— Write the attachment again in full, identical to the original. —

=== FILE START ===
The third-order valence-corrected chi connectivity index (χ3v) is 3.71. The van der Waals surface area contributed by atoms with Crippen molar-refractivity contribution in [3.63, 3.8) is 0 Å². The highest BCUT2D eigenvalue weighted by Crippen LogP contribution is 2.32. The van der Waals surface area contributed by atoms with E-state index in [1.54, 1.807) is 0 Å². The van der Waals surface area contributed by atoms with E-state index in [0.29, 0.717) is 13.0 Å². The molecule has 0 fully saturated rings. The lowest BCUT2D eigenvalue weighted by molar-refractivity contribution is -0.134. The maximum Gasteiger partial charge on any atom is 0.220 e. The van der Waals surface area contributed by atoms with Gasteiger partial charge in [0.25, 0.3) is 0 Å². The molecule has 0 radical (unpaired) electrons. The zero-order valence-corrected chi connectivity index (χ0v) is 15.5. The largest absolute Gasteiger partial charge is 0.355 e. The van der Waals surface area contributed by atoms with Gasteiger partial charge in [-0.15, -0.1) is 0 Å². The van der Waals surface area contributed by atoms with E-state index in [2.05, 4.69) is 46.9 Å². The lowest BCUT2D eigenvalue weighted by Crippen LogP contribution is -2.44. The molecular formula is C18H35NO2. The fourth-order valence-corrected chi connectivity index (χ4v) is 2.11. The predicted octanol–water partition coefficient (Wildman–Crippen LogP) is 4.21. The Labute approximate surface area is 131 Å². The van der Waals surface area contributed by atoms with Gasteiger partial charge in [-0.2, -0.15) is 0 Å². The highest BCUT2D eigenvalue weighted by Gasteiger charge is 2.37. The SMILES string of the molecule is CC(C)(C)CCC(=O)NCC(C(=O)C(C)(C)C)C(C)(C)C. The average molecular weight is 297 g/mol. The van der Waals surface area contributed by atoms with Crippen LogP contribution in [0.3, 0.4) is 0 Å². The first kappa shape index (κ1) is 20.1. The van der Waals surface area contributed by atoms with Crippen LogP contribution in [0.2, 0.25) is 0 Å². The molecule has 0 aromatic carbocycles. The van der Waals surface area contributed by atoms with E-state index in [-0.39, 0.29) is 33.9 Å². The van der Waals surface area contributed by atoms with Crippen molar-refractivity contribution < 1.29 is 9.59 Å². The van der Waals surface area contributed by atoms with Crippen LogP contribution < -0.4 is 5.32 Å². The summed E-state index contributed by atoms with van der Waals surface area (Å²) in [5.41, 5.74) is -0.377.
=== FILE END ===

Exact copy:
The third-order valence-corrected chi connectivity index (χ3v) is 3.71. The van der Waals surface area contributed by atoms with Crippen molar-refractivity contribution in [3.63, 3.8) is 0 Å². The highest BCUT2D eigenvalue weighted by Crippen LogP contribution is 2.32. The van der Waals surface area contributed by atoms with E-state index in [1.54, 1.807) is 0 Å². The van der Waals surface area contributed by atoms with E-state index in [0.29, 0.717) is 13.0 Å². The molecule has 0 fully saturated rings. The lowest BCUT2D eigenvalue weighted by molar-refractivity contribution is -0.134. The maximum Gasteiger partial charge on any atom is 0.220 e. The van der Waals surface area contributed by atoms with Gasteiger partial charge in [0.25, 0.3) is 0 Å². The molecule has 0 radical (unpaired) electrons. The zero-order valence-corrected chi connectivity index (χ0v) is 15.5. The largest absolute Gasteiger partial charge is 0.355 e. The van der Waals surface area contributed by atoms with Gasteiger partial charge in [-0.15, -0.1) is 0 Å². The van der Waals surface area contributed by atoms with E-state index in [2.05, 4.69) is 46.9 Å². The lowest BCUT2D eigenvalue weighted by Crippen LogP contribution is -2.44. The molecular formula is C18H35NO2. The fourth-order valence-corrected chi connectivity index (χ4v) is 2.11. The predicted octanol–water partition coefficient (Wildman–Crippen LogP) is 4.21. The Labute approximate surface area is 131 Å². The van der Waals surface area contributed by atoms with Gasteiger partial charge in [-0.2, -0.15) is 0 Å². The highest BCUT2D eigenvalue weighted by Gasteiger charge is 2.37. The SMILES string of the molecule is CC(C)(C)CCC(=O)NCC(C(=O)C(C)(C)C)C(C)(C)C. The average molecular weight is 297 g/mol. The van der Waals surface area contributed by atoms with Crippen LogP contribution in [0.3, 0.4) is 0 Å². The first kappa shape index (κ1) is 20.1. The van der Waals surface area contributed by atoms with Crippen LogP contribution in [0.2, 0.25) is 0 Å². The molecule has 0 aromatic carbocycles. The van der Waals surface area contributed by atoms with E-state index in [-0.39, 0.29) is 33.9 Å². The van der Waals surface area contributed by atoms with Crippen molar-refractivity contribution < 1.29 is 9.59 Å². The van der Waals surface area contributed by atoms with Crippen LogP contribution < -0.4 is 5.32 Å². The summed E-state index contributed by atoms with van der Waals surface area (Å²) in [5.41, 5.74) is -0.377.